If that be all, mafters, I hear no harm.
“ Gre. No, say't me fo, friend ? Pray, what country-
“ man? " Pet. Born in Verona, old Antonio's son : « My father dead, my fortune lives for me ; “ And I do hope good days, and long, to see. “ Gre. Sir, such a life, with such a wise, were
“ strange :
“ But, if you have a ftomach, to't o'God's name,
“ You shall have me assisting you in all.
But will you woo this wild-cat?
Pet. Will I live?
Gru. Will he woo her? ay, or I'll hang her.
Pet. Why came I hither, but to that intent?
Think you, a little din can daunt mine ears?
Have I not in my time heard. lions roar ?
Have I not heard the sea, puft up with winds,
Rage like an angry boar, chafed with sweat ?
Have I not heard great ordnance in the field,
And heaven's artillery thunder in the kies?
Have I not in a pitched battle heard
Loud Sarums, neighing steeds, and trumpets' clangue ?
tell me of a woman's tongue * ;
That gives not half so great a blow to the ear,
As will a chesnut in a farmer's fire ?
Tuh, tush ! fear boys with buge.
Gru. For he fears none.--
Gre. Hortenfia, hark !
This gentleman is happily arrivid,
My mind presumes, for his own good, and ours.
Hor. I promis'd we would be contributors,
And bear his charge of wooing, whatsoe'er.
Gre. And so we will ; provided, that he win her.
Gru. I would, I were as sure of a good dinner.
Enter Tranio, brave; and Biondello.
Tra. Gentlemen, Heav'n save you! If I may be bold,
Tell me, I beseech you, which is the readiest way,
To the house of signior Baptista Minola?
Gre. He that has the two fair daughters! is't he you
Tra. Even he, sir.
Gre. Hark you, fir; you mean not her to-
Tra. Perhaps, him and her, fir: What have you to do?
Pet. Not her that chides, fir, at any hand, I pray.
Tra. I love no chiders, fir:- Biondello, let's away.
Luc. Well begun, Tranio.
Hor. Sir, a word ere you go ;-
Are you a suitor to the maid you talk of, yea, or no ?
Tra. An if I be, sir, is it any
Gre. No; if, without more words, you will get you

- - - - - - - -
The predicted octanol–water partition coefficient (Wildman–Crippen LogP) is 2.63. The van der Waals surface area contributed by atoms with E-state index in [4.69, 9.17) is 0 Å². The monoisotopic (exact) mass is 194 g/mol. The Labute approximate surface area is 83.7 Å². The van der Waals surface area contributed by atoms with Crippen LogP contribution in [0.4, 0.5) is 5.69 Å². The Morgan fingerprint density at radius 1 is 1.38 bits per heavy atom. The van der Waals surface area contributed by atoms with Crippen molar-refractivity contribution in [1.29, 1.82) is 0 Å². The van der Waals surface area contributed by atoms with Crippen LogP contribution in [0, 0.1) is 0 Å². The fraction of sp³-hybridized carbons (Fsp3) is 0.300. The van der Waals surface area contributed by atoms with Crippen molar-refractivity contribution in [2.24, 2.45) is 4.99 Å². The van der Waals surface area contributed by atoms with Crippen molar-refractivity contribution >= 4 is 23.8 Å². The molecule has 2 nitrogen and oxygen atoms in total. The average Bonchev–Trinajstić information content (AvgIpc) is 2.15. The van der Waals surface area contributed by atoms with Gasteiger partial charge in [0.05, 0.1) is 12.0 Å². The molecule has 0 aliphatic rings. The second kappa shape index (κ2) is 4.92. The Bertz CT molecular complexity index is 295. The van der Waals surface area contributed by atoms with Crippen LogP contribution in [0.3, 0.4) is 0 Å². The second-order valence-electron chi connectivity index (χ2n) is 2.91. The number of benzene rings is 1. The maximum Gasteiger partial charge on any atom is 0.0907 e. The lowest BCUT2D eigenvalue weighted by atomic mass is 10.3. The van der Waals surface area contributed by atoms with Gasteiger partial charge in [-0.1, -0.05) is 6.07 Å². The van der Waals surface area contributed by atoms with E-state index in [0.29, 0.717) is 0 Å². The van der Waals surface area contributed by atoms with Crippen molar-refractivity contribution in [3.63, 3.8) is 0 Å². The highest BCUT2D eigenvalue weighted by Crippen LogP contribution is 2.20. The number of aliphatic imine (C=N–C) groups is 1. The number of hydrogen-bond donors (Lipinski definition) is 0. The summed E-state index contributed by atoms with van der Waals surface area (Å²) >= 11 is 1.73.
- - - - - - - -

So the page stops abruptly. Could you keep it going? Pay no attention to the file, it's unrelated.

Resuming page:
Tra. Why, fir, I pray you, are not the streets as free
For me, as for you?
Gre. But fo is not she.
Tra. For what reafon, I befeech you ?
Gre. For this reason, if you'll know,-
That he's the choice love of fignior Gremio.
* This speech manifests a spirited grandeur of idea ; the allufions Speak our author Arongly, though Arietness of climax’is not maintained; but that objection, in comic writing, is trifiing.
Hor. That she is the chosen of lignior Hortenfo.
Tra. Softly, my masters ! if you be gentlemen, Do me this right-hear me with patience.Baptifta is a noble gentleman, To whom my father is not all unknown; And, were his daughter fairer than the is, She may more suitors have, and me for one. “ Fair Leda's daughter had a thousand wooers; “ Then well one more may fair Bianca have : And so me shall ;. Lucentia shall make one, Though Paris came, in hope to speed alone. Gre. What, what! this gentleman will out-talk us all
. Luc. Sir, give him head; I know, he'll prove a jade. Pet. Hortensio, to what end are all these words?
Hor. Sir, let me be fo bold as ask you this ;-
you yet ever see Baptißa's daughter?
Tra. No, fit; but hear I do, that he hath two :
The one as famous for a scolding tongue,
As the other is for beauteous modesty.
Pet. Sir, fir, the first's for me; let her go by.
Gre. Yea, leave that labour to great Hercules ;
And let it be more than Alcides' twelve.
Pet. Sir, understand you this of me insooth ;-
The youngest daughter, whom you hearken for,
Her father keeps from all access of suitors ;
And will not promise her to any man,
Until her elder sister first be wed :
The younger then is free, and not before.
Tra. If it be so, sir, that you are the man
Must stead us all, and me amongst the rest ;
And if you break the ice, and do this feat,-
Atchieve the elder, set the
free For our access --whose hap thall be to have her, Will not so graceless be, to be ingrate.
Her. Sir, you say well, and well you do conceive :
And since you do profess to be a suitor,
You must, as we do,-gratify this gentleman,
To whom we all rest generally beholding.
Tra. Sir, I Mall not be sack : in sign whereof,
Please ye we may convive this afternoon,
And quaff carouses to our mistress' health;